Can you take supplements on keto? This may sound like a silly question, but due to the perception that the keto diet is restrictive, it’s a question that pops up quite often, and if you do choose to take supplements, what are the best supplements for keto diets?
Dr. Westman has some helpful advice that’ll put your mind at ease. He also weighs in on whether or not taking supplements, vitamins, or minerals on the keto diet is even necessary at all.
Is it healthy to do a keto diet and do you need supplementation?
For a long time, people survived without ever needing any supplements added to their diets, which begs the question, are you getting all the nutrition you need from the foods that you eat? If you’re consuming a good selection of foods that have everything you need in it, then from a keto nutrition perspective, you’ll be fine.
People focused on achieving weight loss on keto generally recommend a multivitamin every day. “There are actually a few papers that suggest that taking a multivitamin might not be good for you, and might even be harmful,” points out Dr. Westman. Many people struggle to conceive how innocent vitamins can be harmful, but food can be extremely powerful as you’ll understand if you’ve treated and fixed a medical problem just by changing the food you eat with the keto diet.
Could you function better on the keto diet if you’re using supplements?
When you start a keto diet, the most important thing to remember is that you’ll have to cut down on carbohydrates, and ensure that you get an adequate amount of protein. Don’t worry too much about supplements. If however, you do get symptoms like muscle cramps or constipation, then you could consider supplementing with electrolytes, sodium, and magnesium.
What’s the best way to get magnesium?
If you have symptoms such as body aches, cramps, or constipation, the best thing you can supplement with is a widely available product called Milk of Magnesia (Magnesium Hydroxide). To relieve the clinical symptoms of muscle cramps or constipation, simply take a teaspoon of it at bedtime for a week. Milk of Magnesia is a common remedy that should be readily available over the counter so there’s no need for a prescription.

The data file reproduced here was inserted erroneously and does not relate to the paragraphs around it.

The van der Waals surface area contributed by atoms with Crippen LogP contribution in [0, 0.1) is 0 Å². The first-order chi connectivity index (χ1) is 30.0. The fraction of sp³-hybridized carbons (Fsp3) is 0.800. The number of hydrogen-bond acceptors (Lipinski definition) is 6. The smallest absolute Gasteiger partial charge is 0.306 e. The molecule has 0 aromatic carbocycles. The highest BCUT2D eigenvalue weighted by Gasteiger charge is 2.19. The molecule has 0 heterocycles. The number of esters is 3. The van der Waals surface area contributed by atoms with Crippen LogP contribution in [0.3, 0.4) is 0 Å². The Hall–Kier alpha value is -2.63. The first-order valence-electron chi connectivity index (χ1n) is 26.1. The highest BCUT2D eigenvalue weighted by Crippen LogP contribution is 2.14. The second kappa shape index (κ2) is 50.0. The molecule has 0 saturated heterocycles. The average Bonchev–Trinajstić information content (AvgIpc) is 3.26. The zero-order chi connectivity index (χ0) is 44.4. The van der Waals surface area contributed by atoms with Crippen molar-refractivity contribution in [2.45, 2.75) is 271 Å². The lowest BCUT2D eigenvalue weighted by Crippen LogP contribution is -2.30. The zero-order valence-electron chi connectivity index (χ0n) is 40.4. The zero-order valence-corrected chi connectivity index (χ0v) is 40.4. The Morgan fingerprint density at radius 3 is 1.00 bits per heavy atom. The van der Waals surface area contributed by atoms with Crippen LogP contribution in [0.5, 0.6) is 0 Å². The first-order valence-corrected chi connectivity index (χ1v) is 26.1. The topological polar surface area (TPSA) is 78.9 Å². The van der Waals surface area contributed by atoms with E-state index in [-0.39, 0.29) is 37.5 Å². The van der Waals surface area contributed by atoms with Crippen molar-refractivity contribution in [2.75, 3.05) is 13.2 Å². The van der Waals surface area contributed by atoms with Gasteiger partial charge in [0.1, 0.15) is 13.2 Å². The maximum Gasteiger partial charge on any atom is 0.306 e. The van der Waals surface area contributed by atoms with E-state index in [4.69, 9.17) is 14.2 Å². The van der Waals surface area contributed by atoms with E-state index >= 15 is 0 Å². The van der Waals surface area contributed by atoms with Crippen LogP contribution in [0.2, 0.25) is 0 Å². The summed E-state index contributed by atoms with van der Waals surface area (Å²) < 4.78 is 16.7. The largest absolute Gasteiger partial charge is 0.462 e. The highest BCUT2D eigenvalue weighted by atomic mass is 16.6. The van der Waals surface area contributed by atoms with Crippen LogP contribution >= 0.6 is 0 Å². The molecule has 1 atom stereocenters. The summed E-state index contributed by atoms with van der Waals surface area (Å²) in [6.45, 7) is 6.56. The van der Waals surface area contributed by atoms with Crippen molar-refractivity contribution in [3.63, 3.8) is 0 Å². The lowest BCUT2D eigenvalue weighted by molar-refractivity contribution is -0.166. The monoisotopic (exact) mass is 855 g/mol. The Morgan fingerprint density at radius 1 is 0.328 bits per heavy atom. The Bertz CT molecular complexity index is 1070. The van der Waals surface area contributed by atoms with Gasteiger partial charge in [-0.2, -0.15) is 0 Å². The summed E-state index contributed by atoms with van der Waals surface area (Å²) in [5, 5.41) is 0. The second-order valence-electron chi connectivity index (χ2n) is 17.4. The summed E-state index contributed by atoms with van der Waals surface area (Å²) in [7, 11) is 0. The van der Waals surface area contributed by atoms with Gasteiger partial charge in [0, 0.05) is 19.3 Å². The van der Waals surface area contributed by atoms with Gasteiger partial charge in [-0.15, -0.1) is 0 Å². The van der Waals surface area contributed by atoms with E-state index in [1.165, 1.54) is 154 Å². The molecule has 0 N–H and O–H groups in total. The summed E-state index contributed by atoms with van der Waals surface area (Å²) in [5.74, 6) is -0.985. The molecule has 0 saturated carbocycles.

What other supplements can you take for cramps and constipation on a keto diet?
There are multiple ways to fix clinical problems, if you’re experiencing a chronic condition like muscle cramps or constipation and it seems to be an electrolyte imbalance, you’ll just need to ensure that you’re getting enough sodium/salt. Having a little extra bouillon actually relieves some of the symptoms if there’s no history of high blood pressure or heart failure. Salt, magnesium, and potassium all work together in synergy to relieve symptoms, but using just one could be useful to treat all three.
“In extreme cases, I’ve had some people who work out their own formula of bone broth and other ingredients to actually fix the muscle cramps over time,” says Dr. Westman. The basics of keto nutrition are simply eating real food, as long as it’s nose to tail, with some vitamins and minerals from the veggies and leafy greens which will allow you to get all the vitamins and minerals you need.
Do athletes and active people need supplements on the keto diet?
There’s no reason for athletic people to create a deficiency in their bodies while following a keto diet, so it’s best to just keep it simple. However, if you’re looking into keto diets for athletes while also trying to optimize your physical functioning like running, for example, then you might want to consult a sports nutritionist. They may have supplementation programs that they use to optimize your physical performance.